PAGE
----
Muscle Anatomy of the Orbicularis Oculi

Origin: Palpebral part: to the medial palpebral ligament and adjacent bone on the medial side of the orbit.
Orbital part: to a slip of bone adjacent to the orbit on the orbital process of the frontal bone, to the frontal process of the maxilla, and to the medial palpebral ligament between the two bony areas. Insertion: Palpebral part: into the skin of the eyelids, blending with levator palpebrae superioris and continuing on to the lateral palpebral raphe.
Orbital part: into the skin surrounding the orbit and blending with adjacent facial muscles

Actions: Closes the eyelids

Innervation: Temporal and zygomatic branches of the facial nerve (cranial nerve VII)

Blood Supply: Branches from the ophthalmic artery


Information about the cause and effect of orbicularis oculi pain:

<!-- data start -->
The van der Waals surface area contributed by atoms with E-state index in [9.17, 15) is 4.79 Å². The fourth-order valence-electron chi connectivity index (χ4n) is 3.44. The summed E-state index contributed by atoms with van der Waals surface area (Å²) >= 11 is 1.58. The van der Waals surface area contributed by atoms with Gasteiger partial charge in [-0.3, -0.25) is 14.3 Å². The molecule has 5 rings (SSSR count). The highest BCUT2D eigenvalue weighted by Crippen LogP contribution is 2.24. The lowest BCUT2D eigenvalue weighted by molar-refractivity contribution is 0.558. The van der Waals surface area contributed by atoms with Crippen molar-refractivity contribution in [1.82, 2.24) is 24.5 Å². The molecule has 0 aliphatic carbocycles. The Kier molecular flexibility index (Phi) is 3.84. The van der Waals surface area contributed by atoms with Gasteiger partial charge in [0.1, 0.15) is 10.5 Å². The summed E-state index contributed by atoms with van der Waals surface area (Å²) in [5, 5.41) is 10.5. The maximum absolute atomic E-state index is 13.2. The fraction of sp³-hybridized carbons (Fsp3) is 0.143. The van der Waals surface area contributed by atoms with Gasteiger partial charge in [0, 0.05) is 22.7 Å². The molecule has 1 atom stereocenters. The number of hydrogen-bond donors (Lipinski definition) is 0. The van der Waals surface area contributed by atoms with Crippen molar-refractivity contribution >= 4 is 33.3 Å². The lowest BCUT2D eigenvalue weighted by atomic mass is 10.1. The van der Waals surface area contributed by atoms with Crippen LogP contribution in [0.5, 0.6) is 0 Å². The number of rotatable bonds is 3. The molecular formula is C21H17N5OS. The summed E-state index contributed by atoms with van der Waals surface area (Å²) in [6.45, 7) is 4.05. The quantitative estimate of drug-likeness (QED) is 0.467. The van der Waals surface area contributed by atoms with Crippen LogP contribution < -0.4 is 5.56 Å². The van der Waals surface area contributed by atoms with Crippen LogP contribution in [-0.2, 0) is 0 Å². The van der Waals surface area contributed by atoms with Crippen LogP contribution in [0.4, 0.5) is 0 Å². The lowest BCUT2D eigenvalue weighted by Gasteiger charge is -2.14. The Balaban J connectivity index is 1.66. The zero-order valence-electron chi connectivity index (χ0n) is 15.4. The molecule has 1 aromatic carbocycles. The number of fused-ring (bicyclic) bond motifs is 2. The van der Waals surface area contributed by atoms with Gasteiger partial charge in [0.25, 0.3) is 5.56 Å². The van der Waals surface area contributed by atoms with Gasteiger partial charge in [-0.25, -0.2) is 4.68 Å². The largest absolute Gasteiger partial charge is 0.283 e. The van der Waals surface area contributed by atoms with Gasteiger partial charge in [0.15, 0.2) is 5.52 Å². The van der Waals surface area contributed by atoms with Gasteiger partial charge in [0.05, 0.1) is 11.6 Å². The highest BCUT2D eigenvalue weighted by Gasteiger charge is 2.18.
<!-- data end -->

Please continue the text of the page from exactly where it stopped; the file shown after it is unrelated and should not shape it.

Orbicularis Oculi: Eye Pain and Twitching

Orbicularis Oculi Muscle Actions

Primary Actions of the Orbicularis Oculi Muscle

Closes the eyelids tightly

Secondary Actions of the Orbicularis Oculi Muscle

Gently closes the eyelids

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Recommended Beginner Anatomy Books

The Anatomy Coloring Book is one of the best study and reference books for beginning anatomy students. The diagrams are clearly labeled and allow you to see the relationship and placement of the various structures of the body.

The Trail Guide To The Body is another excellent book to help you learn the musculature of the human body. Though the book is geared toward massage therapists and physical therapist assistants, the book with its illustrations and text helps anyone gain a thorough understanding of the human musculoskeletal system and movement. I highly recommend this book for anyone studying anatomy.


Donna Martin

Massage Therapist Owner: Twelve years of experience working with clients with chronic pain, post injury pain, and post surgery pain. Muscle dysfunction is often overlooked but can hold the key to many pain conditions.

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